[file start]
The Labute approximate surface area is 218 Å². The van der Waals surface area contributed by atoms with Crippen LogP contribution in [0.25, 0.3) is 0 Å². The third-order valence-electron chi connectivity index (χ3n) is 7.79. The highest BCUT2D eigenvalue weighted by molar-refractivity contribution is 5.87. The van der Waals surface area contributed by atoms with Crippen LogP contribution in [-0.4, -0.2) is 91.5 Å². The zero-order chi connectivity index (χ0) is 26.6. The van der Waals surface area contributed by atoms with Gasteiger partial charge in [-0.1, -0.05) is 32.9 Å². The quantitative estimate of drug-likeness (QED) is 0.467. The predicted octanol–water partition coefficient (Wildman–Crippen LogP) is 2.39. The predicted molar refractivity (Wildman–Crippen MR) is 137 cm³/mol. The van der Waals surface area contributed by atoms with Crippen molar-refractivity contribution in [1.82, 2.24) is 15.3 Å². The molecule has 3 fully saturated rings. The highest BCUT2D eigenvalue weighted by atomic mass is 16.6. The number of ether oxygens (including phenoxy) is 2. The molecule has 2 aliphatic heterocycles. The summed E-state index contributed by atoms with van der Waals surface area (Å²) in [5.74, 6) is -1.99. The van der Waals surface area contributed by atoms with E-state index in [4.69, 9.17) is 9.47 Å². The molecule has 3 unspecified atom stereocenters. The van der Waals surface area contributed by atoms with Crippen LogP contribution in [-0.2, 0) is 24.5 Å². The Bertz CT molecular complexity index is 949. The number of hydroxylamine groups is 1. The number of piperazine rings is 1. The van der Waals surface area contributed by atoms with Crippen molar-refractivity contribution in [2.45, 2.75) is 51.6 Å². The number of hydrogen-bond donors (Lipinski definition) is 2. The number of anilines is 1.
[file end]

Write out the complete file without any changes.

The Labute approximate surface area is 218 Å². The van der Waals surface area contributed by atoms with Crippen LogP contribution in [0.25, 0.3) is 0 Å². The third-order valence-electron chi connectivity index (χ3n) is 7.79. The highest BCUT2D eigenvalue weighted by molar-refractivity contribution is 5.87. The van der Waals surface area contributed by atoms with Crippen LogP contribution in [-0.4, -0.2) is 91.5 Å². The zero-order chi connectivity index (χ0) is 26.6. The van der Waals surface area contributed by atoms with Gasteiger partial charge in [-0.1, -0.05) is 32.9 Å². The quantitative estimate of drug-likeness (QED) is 0.467. The predicted octanol–water partition coefficient (Wildman–Crippen LogP) is 2.39. The predicted molar refractivity (Wildman–Crippen MR) is 137 cm³/mol. The van der Waals surface area contributed by atoms with Crippen molar-refractivity contribution in [1.82, 2.24) is 15.3 Å². The molecule has 3 fully saturated rings. The highest BCUT2D eigenvalue weighted by atomic mass is 16.6. The number of ether oxygens (including phenoxy) is 2. The molecule has 2 aliphatic heterocycles. The summed E-state index contributed by atoms with van der Waals surface area (Å²) in [5.74, 6) is -1.99. The van der Waals surface area contributed by atoms with E-state index in [4.69, 9.17) is 9.47 Å². The molecule has 3 unspecified atom stereocenters. The van der Waals surface area contributed by atoms with Crippen LogP contribution in [-0.2, 0) is 24.5 Å². The Bertz CT molecular complexity index is 949. The number of hydroxylamine groups is 1. The number of piperazine rings is 1. The van der Waals surface area contributed by atoms with Crippen molar-refractivity contribution in [2.45, 2.75) is 51.6 Å². The number of hydrogen-bond donors (Lipinski definition) is 2. The number of anilines is 1.